Life-work balance

Working for a family business brings a unique set of challenges, Griesemer and Angle say. It’s even more complicated with a family as large as theirs. Joseph had 14 children, and they in turn produced nearly three dozen offspring. John’s father was second-oldest; Christina’s father—born 30 years later—was the youngest. 

While many family members have divested financial ties—only 11 family members own shares—they still have emotional ties to the company. That’s why this year, Erlen Group is starting a family council. “When you look at family businesses and their governance evolution, family council is one of the things you arrive at in Generation Three,” Angle says. The council would address thatconnection, become a resource and facilitate reunions.

When it comes to balancing business and family, it’s best to keep them separate. That’s why, especially in second or third generations, it’s time for a hard look at governance. In their case, Griesemer says, they established an outside board of directors, removing emotion from decisions about what’s best for growth.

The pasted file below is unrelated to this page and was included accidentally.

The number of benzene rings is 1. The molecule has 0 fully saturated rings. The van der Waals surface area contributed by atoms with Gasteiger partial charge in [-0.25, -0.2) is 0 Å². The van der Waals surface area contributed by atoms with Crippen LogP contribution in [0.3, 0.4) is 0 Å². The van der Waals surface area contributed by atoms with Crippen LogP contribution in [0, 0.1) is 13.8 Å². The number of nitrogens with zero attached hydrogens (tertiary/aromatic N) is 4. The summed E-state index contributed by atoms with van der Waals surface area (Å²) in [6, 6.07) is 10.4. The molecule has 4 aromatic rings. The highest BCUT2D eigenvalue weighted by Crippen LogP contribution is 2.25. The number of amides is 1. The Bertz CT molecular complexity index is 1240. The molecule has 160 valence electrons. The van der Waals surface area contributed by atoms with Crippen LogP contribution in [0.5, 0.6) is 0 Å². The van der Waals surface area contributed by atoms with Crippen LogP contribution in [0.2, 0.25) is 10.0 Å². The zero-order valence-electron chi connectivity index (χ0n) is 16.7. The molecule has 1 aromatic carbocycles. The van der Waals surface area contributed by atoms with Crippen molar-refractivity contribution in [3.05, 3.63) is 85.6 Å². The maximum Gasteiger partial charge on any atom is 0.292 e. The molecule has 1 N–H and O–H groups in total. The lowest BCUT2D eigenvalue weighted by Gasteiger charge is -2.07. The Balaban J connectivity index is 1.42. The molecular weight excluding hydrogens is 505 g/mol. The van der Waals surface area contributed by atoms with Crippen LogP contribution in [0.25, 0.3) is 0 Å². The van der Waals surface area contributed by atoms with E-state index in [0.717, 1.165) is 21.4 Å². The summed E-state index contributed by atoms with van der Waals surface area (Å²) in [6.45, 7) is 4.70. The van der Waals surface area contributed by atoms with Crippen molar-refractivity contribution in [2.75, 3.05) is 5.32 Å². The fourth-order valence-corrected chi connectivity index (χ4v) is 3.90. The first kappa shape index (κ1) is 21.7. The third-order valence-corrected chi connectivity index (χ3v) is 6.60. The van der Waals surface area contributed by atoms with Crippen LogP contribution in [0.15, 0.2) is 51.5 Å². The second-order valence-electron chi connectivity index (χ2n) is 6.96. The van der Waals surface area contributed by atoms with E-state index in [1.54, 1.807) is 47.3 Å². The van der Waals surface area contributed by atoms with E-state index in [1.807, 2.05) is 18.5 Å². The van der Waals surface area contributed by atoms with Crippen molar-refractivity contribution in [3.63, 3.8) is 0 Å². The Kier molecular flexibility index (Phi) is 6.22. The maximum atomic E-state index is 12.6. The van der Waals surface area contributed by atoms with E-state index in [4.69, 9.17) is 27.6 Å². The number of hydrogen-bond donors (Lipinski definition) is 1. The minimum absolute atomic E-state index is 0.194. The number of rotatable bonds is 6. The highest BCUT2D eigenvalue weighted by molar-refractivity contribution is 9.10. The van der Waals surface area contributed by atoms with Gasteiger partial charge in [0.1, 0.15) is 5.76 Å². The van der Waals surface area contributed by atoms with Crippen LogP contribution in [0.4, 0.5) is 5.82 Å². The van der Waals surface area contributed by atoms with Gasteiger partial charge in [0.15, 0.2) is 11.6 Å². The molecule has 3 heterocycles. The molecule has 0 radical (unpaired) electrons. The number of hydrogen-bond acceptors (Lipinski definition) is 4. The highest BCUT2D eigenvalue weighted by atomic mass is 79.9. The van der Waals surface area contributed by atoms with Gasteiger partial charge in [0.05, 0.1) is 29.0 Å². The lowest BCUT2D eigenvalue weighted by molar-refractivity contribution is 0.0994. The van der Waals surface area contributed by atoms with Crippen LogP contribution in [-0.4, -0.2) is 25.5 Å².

More strategies

Each cousin brings experience to company roles. Angle was on a partner track with her previous company and brings a lot of fresh ideas, says Griesemer, former COO and vice president. Family companies should be open to ideas from new generations that may propel the business forward. 

Angle advises family business owners to frequently revisit their purpose. “Do you exist to provide jobs for the family?” she says. “Do you exist to provide wealth for the family? Do you exist to provide jobs in the community? I’ve only been here three years, but it’s a frequent topic of discussion.”

Learn strategy from others, Griesemer advises. He’s tapped resources through professional associations and has gleaned strategies from local family business owners. “We feel lucky there are so many family businesses in Springfield from which there are shining examples,” Angle says. For Erlen Group, success is about the long game. Griesemer quotes their website: “Begin with the end in mind.”